Shopify and Amazon are two big competitors in the ecommerce industry, which is why their new team-up might raise a few eyebrows: Shopify merchants can now add a “Buy with Prime” option to their Shopify stores.
The tool helps customers buy Shopify products with their Amazon wallet.
This helps the customer, who receives a faster, easier checkout process (including that famous fast and free Amazon delivery). It helps Shopify, since they get the money. And it even helps Amazon, which gets to cement its Amazon wallet payments system as a one-stop solution for any online shopping.
How the New “Buy With Prime” Button Works
The button is an app, released by Amazon and soon to be available through Shopify's integrations store. Once installed, the feature can be used only by US-based merchants who already use Amazon's fulfillment network.
These stores can offer Buy With Prime to users within their Shopify Checkout, and it will be processed by Shopify Payments.
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Shopify notes in its announcement that this allows merchants to “maintain 100% control of their brand and their customer data in Shopify’s admin,” and Shopify president Harley Finkelstein sums up the benefits, saying that more choice “means more opportunities to succeed as an entrepreneur; and that’s what we are powering here at Shopify.”
That final line is admirable — even if it doesn't seem to have always been Shopify's official stance.
Is the Shopify/Amazon Rivalry a Thing of the Past?
Shopify and Amazon have long competed over the same audience base: Small-time ecommerce store operators. In fact, just one short year ago, Tech.co covered Shopify's very vocal objections to the very tool that it now supports. Here's how I explained it at the time:
“Shopify is laying down the law: Ecommerce sellers must use Shopify Checkout and can't opt for Amazon's ‘Buy With Prime' checkout integration. In fact, using anything other than Shopify Checkout is against the ecommerce giant's terms of service.
Shopify's reasoning cites several security concerns — the potential for stolen data and the lack of Shopify's own fraud protection. Is Shopify concerned about security or more interested in keeping Amazon from growing its lucrative stake in the ecommerce space? Whatever the case, the two companies remain giants in the industry, so this isn't a clash that any small business owners who sell online can ignore.”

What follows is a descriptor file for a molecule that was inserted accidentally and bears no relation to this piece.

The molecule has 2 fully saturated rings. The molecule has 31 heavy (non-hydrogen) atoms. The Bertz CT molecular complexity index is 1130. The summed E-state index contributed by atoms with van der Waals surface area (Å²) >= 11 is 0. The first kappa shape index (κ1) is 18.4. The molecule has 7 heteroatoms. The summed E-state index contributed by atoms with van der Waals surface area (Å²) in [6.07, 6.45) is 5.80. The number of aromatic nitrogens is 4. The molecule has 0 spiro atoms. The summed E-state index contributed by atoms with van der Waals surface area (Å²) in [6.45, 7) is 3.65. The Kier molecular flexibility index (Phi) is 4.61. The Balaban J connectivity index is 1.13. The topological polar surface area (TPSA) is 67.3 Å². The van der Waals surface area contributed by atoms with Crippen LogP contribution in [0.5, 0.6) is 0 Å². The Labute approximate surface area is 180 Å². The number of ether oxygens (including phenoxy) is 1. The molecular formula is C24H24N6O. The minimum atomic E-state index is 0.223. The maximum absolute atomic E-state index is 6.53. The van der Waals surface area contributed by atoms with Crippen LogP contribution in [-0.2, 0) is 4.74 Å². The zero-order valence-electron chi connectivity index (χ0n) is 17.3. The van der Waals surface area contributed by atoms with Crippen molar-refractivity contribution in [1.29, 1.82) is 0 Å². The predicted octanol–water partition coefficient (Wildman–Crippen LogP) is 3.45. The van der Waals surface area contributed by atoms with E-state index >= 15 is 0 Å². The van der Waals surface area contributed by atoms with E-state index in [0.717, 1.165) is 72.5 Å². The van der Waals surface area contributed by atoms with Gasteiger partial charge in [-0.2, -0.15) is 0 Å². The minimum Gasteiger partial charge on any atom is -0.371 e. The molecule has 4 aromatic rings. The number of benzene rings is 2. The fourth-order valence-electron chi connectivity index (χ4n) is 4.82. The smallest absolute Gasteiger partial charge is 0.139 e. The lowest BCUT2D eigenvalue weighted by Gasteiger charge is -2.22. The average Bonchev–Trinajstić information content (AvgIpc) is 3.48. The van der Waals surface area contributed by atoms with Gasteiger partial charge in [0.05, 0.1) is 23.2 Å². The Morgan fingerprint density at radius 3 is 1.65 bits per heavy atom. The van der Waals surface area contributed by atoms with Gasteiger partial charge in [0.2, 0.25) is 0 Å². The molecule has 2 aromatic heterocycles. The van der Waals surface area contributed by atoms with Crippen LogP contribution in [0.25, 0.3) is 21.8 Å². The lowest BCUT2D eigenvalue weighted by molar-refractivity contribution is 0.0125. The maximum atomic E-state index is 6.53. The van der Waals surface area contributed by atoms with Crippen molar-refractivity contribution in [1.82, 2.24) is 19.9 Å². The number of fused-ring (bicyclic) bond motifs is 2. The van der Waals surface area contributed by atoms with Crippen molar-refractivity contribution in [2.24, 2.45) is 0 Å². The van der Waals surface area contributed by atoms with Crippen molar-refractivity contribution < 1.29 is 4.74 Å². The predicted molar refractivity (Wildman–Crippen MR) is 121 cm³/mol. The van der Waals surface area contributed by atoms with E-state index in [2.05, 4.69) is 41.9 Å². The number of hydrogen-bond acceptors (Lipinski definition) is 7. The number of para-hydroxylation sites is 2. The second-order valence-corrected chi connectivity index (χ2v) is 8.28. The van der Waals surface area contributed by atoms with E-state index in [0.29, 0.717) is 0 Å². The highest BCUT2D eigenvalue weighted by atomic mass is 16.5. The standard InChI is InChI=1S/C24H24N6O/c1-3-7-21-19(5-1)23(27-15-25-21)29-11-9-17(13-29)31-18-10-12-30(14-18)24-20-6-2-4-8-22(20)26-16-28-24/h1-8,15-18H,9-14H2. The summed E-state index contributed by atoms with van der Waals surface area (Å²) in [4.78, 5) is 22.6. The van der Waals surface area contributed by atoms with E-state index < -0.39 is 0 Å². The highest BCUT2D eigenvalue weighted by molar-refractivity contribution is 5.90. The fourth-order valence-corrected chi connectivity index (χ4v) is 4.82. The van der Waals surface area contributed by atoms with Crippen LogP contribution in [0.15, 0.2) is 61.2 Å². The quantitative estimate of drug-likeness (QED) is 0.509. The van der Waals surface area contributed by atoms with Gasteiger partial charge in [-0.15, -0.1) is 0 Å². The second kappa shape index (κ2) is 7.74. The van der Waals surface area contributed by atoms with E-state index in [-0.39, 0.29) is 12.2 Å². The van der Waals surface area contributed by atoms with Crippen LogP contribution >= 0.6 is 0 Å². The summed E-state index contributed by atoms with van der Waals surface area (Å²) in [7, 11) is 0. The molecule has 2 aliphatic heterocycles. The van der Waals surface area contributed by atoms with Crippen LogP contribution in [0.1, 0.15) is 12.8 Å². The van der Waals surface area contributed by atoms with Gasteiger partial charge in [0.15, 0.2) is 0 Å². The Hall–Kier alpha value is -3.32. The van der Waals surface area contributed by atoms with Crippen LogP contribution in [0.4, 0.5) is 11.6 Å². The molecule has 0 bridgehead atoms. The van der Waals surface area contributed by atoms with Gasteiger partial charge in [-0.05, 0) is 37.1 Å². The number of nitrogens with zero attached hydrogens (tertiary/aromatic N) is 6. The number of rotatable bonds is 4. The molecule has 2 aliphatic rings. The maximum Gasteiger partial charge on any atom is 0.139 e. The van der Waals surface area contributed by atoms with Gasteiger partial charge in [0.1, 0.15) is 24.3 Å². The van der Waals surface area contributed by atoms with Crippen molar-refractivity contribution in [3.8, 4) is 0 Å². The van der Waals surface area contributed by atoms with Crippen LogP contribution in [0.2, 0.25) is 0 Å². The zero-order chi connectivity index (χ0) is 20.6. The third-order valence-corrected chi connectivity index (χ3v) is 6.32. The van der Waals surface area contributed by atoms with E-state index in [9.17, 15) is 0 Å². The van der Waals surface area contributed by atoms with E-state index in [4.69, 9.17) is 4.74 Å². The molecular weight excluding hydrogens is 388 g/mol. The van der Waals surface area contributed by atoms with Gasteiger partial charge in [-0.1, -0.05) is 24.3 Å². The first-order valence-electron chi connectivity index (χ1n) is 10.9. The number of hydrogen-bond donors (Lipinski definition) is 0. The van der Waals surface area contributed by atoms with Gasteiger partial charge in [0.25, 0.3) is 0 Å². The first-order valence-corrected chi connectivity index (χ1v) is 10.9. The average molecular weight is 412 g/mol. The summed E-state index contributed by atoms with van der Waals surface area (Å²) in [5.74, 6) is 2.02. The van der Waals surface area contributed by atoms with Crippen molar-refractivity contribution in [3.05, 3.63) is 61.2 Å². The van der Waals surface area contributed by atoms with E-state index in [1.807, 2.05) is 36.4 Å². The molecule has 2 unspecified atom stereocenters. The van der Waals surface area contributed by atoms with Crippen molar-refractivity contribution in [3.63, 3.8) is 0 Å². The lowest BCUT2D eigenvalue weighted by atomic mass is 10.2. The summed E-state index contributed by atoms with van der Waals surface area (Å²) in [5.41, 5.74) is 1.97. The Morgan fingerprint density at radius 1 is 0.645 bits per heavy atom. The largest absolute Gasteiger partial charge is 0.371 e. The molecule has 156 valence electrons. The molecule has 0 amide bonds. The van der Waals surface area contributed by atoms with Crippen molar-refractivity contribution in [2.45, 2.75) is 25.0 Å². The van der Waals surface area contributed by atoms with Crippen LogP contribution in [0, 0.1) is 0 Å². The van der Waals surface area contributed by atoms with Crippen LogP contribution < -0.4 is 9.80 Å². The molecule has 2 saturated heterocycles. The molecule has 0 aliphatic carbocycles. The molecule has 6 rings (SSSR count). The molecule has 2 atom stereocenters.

At the time, Shopify went as far as to warn users if they had the Amazon button, saying “You have a code snippet on your storefront that violates Shopify’s Terms of Service.” Fast forward a year, and Shopify has fully reversed this decision. But why?
There's one likely explanation, embodied in the adage “if you can't beat them, join them.” Amazon is a the 800-pound gorilla of ecommerce, and it wants to expand into offering up Amazon wallet funds across the internet, even if the shopper isn't on Amazon.com itself. Shopify initially resisted, but a smaller slice of the ecommerce pie is better than nothing.
Customers and Merchants Both Benefit From Extra Payments Flexibility
This change works out well for merchants, who can combine the wide-reaching scope of Amazon's payments system with the undeniable benefits of operating a Shopify store.
After all, we rank Shopify as the number one website builder for anyone who needs to sell products online, thanks to features, ease of use, and pricing.
Some recent policy changes at Shopify and Amazon are keeping the pressure on small-time ecommerce owners with extra hoops to jump through such as added fees and reduced benefits. But their new collaboration indicates that customers and sellers can still benefit when the two decide to work together.